In 1822, Marc and Camille Sequin brothers, began to research and experiment with wire and Suspension Bridges; they concluded that:
‘was successful in extending span length and supporting heavy loads’
They designed le Pont de Saint-Vallier (1824) but was however not built due to the fact that it had stiffness problems and they were too complicated to fix and make adjustments.
Nonetheless, Marc Sequin and Guillaume-Henri Dufour (1787-1875) built the first full-scale and successful Suspension Bridge called le Pont de Saint-Antoine in Geneva, Switzerland. Even though it was built in Switzerland, it is the first real French-Style Modern Suspension Bridge built for use in Europe.
The two previous Bridges do not count as they were not actually in function and were experimental.
Two years later appeared the Menai Straits Bridge (1826) of which interlinks Wales and the island of Anglesey; it is regarded as well as the Pont de Saint-Antoine as one of the earliest Suspension Bridges. At the time of its construction it was the longest-span Suspension Bridge in the world. Again, engineers were starting to introduce ideas such as limestone and marble, as well as using linseed oil to prevent rusting. The engineer involved in this construction was called Thomas Telford.
However, back in 1838, the iron cables were replaced with steel elements to increase the stiffness and the bridge stopped suffering from resonance and swaying.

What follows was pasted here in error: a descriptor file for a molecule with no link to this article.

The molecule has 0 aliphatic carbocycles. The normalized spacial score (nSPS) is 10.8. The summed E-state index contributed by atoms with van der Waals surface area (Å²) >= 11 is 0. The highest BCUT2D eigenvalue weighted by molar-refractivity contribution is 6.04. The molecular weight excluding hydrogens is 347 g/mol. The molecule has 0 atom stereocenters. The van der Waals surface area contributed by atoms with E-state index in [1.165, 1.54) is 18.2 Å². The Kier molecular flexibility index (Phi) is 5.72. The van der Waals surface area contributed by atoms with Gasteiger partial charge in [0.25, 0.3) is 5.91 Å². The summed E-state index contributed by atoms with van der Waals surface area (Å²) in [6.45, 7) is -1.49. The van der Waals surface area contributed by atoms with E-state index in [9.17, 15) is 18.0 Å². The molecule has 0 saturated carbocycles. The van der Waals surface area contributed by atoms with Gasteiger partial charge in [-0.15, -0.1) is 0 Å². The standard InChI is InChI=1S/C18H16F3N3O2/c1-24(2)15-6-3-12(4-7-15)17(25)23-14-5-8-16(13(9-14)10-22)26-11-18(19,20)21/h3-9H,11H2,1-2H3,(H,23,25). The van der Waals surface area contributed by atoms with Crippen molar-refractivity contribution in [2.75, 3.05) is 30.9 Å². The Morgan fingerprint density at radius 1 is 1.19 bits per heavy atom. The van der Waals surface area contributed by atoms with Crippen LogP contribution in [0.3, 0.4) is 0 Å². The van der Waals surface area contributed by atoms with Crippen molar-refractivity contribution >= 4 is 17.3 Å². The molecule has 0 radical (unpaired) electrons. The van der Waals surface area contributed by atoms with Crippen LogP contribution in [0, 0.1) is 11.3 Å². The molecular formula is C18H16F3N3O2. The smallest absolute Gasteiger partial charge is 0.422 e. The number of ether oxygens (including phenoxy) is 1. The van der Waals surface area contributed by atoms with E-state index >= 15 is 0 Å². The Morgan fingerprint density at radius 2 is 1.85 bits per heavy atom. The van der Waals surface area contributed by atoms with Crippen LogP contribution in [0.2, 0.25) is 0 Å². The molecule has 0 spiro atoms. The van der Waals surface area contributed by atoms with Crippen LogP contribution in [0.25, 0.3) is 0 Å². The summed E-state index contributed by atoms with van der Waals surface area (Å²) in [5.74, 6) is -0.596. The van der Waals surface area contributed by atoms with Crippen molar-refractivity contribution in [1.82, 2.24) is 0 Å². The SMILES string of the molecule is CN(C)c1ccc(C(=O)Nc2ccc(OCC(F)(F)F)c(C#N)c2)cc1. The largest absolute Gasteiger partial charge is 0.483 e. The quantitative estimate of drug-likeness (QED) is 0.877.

North American Engineering Development
Between 1820 and 1840, there was a dry period of successful Suspension Bridges. in the USA, compared to Great Britain. In 1830, a young studious boy from Pennsylvania called Charles Ellet Jr (1810-1862) took an interest into Suspension Bridges so much that he studied in Paris until 1832. Afterwards he returned to the US and entered a Bridge Design competition, however did not win. Nonetheless, he went on to build, at 22 years old, the first wire cable French-Style Suspension Bridge called the Schuylkill River Bridge in 1841-1842 in Fairmont, Pennsylvania.
Then in 1847, an engineer John Roebling went on to design and build the Niagara River Railway Carriage Bridge, with a span of 244 m, over the Niagara River crossing over to Canada; it was the worlds first successful Suspension Bridge to carry normal rail traffic. However, it did not stay successful for long as it collapsed due to being too weak and having low stiffness – change was needed. The bridge was repaired by using materials with a higher Young’s Modulus (Stiffness), and engineers created hybrid suspension/stay system. Suspension Bridge design increased greatly and advancements were made, and bigger and better Bridges were becoming more apparent. However up until the 1940’s, due to the failure of the Tacoma Narrows Bridge, engineers and architects put their Suspension Bridge dreams on hold and changed the direction of Suspension Bridges once again.